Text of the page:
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Nanzen-ji Temple南禅院


Nanzen-ji Temple is a famous spot even in Kyoto for viewing the changing leaves of autumn. “Nanzenin” is the site of the villa of Emperor Kameyama (1249–1305) and the original site of Nanzenji Temple. The garden is a stereotypical example of the kind of path around a pond garden of the late Kamakura period, the highlight being the reflection of colored Japanese maple leaves in the pond’s surface. It is also designated as one of Kyoto’s three historic sites and landmark gardens of scenic beauty. The area around Nanzenji Temple is said to be the birthplace of boiled tofu, so it is certainly worth trying some if visiting.


Kyoto Kyoutoshi Sakyou-ku Nanzenjifukuchichou (Kurama / Kibune / OharaArea)

phone 0757710365

[12/Jan.-Feb. end] 8:40-16:30 (final reception 16:10)
[3/1-1/30] 8:40-17:00 (final reception 16:40)

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Kyoto Kyoutoshi Sakyou-ku Nanzenjifukuchichou [ map ]
Kurama / Kibune / OharaArea
[12/Jan.-Feb. end] 8:40-16:30 (final reception 16:10)
[3/1-1/30] 8:40-17:00 (final reception 16:40)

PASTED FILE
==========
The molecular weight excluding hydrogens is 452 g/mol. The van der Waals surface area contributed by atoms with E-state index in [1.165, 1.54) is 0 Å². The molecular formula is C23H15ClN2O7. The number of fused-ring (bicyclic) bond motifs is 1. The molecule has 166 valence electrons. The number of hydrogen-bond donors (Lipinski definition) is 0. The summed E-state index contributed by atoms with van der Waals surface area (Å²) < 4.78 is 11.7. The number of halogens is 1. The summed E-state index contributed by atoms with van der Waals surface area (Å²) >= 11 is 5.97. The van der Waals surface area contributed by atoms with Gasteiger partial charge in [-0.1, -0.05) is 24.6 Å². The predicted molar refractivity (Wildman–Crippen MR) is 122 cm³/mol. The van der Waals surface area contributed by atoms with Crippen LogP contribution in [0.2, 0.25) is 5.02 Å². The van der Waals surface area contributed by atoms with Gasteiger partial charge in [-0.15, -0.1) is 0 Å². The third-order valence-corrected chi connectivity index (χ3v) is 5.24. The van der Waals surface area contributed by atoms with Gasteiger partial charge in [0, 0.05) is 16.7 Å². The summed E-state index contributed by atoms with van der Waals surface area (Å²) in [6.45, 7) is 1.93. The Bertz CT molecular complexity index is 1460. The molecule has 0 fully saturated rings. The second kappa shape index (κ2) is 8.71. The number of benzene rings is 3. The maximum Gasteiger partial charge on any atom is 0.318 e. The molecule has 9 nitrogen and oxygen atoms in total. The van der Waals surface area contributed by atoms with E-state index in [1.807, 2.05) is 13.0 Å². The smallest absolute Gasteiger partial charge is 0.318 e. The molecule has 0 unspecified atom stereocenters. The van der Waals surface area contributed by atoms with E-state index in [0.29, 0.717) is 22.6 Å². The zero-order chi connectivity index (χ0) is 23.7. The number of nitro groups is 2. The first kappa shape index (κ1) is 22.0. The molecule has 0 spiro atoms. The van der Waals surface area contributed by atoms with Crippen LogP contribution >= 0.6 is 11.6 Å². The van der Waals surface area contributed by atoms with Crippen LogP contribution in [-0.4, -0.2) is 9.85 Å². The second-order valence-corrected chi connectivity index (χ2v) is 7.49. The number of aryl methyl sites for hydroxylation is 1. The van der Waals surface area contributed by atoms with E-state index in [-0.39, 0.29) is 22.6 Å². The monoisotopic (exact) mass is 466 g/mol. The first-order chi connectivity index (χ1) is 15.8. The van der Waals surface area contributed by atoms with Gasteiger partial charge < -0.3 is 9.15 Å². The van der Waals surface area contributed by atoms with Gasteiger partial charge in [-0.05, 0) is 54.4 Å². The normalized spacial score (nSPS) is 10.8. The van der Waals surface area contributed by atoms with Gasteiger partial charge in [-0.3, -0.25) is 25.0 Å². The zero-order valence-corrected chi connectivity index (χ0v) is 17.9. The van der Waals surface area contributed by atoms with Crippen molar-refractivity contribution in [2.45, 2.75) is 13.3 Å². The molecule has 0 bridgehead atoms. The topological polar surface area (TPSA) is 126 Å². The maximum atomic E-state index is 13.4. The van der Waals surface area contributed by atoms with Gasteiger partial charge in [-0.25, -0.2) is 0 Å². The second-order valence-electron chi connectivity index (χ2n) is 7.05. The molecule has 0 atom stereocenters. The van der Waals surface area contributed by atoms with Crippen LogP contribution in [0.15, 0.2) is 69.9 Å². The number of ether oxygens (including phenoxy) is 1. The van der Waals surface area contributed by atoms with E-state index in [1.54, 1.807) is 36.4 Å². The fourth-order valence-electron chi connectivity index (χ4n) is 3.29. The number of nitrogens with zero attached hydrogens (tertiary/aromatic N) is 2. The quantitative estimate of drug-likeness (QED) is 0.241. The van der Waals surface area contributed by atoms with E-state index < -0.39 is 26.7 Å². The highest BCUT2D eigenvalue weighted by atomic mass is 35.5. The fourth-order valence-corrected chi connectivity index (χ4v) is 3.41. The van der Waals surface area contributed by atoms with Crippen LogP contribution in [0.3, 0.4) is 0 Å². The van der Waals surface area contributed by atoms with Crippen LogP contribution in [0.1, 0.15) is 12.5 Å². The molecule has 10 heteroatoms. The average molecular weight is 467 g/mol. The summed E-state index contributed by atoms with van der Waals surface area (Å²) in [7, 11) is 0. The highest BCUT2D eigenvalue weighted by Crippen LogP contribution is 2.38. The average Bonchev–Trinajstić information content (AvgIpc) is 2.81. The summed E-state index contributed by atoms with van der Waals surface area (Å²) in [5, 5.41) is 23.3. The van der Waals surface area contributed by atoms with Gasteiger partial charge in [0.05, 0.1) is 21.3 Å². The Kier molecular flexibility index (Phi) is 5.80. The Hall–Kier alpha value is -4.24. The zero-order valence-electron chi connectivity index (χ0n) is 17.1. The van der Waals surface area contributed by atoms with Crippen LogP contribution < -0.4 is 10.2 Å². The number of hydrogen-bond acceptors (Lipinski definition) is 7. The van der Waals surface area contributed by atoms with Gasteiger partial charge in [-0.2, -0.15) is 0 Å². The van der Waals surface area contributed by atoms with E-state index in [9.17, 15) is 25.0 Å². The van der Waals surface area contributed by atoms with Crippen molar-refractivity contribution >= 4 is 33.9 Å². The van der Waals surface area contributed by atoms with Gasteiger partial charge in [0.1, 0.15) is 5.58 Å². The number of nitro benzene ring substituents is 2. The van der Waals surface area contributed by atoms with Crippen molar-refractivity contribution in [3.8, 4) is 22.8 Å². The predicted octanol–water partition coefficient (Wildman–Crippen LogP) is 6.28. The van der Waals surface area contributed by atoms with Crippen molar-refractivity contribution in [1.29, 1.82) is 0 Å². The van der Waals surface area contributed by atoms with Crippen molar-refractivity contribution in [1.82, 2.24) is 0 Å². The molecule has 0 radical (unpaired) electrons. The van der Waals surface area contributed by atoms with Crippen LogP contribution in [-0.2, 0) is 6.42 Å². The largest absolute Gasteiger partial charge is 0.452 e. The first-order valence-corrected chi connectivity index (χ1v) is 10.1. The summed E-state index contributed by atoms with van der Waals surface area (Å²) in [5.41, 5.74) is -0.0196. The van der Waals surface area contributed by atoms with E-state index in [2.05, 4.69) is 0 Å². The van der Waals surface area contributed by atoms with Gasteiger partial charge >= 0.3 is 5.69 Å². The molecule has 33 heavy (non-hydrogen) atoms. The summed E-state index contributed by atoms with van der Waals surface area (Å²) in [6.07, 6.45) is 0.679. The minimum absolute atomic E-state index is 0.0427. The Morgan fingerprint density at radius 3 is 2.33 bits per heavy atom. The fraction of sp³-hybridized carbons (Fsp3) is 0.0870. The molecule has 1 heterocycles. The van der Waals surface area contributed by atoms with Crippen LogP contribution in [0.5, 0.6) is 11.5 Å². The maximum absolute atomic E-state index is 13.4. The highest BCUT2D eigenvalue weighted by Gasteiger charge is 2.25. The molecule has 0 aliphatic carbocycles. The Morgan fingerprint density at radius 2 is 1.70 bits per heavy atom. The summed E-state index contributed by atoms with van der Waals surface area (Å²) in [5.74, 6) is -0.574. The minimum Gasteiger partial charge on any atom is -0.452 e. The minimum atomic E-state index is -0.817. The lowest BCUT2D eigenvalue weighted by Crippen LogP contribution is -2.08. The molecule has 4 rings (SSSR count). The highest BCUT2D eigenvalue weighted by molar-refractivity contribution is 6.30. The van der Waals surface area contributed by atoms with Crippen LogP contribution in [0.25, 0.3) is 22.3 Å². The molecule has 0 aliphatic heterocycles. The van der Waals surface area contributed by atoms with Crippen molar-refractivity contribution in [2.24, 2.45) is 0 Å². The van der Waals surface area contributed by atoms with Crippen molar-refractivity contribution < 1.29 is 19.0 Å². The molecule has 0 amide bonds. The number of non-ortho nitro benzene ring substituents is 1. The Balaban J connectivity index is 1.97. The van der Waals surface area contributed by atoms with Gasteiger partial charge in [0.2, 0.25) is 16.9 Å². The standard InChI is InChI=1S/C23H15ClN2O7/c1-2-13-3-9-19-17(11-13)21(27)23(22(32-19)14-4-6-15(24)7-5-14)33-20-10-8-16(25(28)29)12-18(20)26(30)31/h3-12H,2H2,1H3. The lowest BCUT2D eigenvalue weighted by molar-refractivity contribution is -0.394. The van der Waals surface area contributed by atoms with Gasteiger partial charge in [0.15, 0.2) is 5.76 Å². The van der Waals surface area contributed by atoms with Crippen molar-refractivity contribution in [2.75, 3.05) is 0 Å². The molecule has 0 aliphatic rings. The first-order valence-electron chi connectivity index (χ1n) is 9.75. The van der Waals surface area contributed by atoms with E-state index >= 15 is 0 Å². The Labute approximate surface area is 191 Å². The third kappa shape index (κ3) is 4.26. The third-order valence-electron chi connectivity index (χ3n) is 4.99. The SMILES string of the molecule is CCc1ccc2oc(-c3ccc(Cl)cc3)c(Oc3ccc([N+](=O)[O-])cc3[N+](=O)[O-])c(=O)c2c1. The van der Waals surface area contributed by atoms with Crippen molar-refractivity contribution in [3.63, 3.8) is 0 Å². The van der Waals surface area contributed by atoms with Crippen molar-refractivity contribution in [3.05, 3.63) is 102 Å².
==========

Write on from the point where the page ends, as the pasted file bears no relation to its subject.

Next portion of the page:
[Admission feeVisitation fee]General300yen, High School Students250yen, Elementary and Junior High School Students150yen
Parking Lot
Not available
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Information Sources:  NAVITIME JAPAN


          There is no Station nearby. There is no Bus Stop nearby. There is no Parking nearby. There is no IC nearby.
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          Kyoto Main Areas


          Its wooden tea houses, shuffling geisha, and spiritual sights have seen Kyoto hailed as the heart of traditional Japan, a world apart from ultramodern Tokyo. Despite being the Japanese capital for over a century, Kyoto escaped destruction during World War II, leaving behind a fascinating history which can be felt at every turn, from the fully gold-plated Kinkakuji Temple down to traditional customs such as geisha performances and tea ceremonies, which are still practiced to this day.

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